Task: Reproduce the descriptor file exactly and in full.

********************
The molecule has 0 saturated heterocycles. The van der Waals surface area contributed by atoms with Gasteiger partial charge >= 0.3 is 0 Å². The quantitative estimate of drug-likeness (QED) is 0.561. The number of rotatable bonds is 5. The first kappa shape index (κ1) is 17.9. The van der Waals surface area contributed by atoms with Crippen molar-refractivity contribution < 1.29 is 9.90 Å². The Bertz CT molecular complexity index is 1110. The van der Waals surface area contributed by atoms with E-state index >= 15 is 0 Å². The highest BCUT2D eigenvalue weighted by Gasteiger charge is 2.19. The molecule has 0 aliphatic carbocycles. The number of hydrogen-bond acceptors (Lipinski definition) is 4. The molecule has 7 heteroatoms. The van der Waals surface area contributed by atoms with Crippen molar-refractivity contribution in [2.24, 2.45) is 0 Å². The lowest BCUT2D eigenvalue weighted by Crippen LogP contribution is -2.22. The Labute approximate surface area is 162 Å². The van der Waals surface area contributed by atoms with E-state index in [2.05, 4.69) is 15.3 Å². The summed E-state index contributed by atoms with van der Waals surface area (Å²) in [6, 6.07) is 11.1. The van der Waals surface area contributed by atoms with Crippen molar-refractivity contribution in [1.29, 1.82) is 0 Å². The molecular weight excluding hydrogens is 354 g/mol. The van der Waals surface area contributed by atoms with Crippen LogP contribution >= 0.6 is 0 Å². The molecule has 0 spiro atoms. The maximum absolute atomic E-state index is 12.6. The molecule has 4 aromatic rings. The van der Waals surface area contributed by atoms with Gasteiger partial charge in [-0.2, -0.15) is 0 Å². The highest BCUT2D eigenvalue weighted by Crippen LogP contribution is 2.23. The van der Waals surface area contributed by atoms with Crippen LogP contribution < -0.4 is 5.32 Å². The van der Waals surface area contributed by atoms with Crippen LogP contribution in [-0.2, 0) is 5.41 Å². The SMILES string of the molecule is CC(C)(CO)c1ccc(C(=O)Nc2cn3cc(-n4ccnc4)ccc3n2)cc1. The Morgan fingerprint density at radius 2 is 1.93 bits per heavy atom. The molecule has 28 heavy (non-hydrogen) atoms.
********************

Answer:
The molecule has 0 saturated heterocycles. The van der Waals surface area contributed by atoms with Gasteiger partial charge >= 0.3 is 0 Å². The quantitative estimate of drug-likeness (QED) is 0.561. The number of rotatable bonds is 5. The first kappa shape index (κ1) is 17.9. The van der Waals surface area contributed by atoms with Crippen molar-refractivity contribution < 1.29 is 9.90 Å². The Bertz CT molecular complexity index is 1110. The van der Waals surface area contributed by atoms with E-state index >= 15 is 0 Å². The highest BCUT2D eigenvalue weighted by Gasteiger charge is 2.19. The molecule has 0 aliphatic carbocycles. The number of hydrogen-bond acceptors (Lipinski definition) is 4. The molecule has 7 heteroatoms. The van der Waals surface area contributed by atoms with Crippen molar-refractivity contribution in [2.24, 2.45) is 0 Å². The lowest BCUT2D eigenvalue weighted by Crippen LogP contribution is -2.22. The Labute approximate surface area is 162 Å². The van der Waals surface area contributed by atoms with E-state index in [2.05, 4.69) is 15.3 Å². The summed E-state index contributed by atoms with van der Waals surface area (Å²) in [6, 6.07) is 11.1. The van der Waals surface area contributed by atoms with Crippen molar-refractivity contribution in [1.29, 1.82) is 0 Å². The molecular weight excluding hydrogens is 354 g/mol. The van der Waals surface area contributed by atoms with Crippen LogP contribution >= 0.6 is 0 Å². The molecule has 0 spiro atoms. The maximum absolute atomic E-state index is 12.6. The molecule has 4 aromatic rings. The van der Waals surface area contributed by atoms with Gasteiger partial charge in [-0.2, -0.15) is 0 Å². The highest BCUT2D eigenvalue weighted by Crippen LogP contribution is 2.23. The van der Waals surface area contributed by atoms with Crippen LogP contribution < -0.4 is 5.32 Å². The van der Waals surface area contributed by atoms with Crippen LogP contribution in [-0.2, 0) is 5.41 Å². The SMILES string of the molecule is CC(C)(CO)c1ccc(C(=O)Nc2cn3cc(-n4ccnc4)ccc3n2)cc1. The Morgan fingerprint density at radius 2 is 1.93 bits per heavy atom. The molecule has 28 heavy (non-hydrogen) atoms.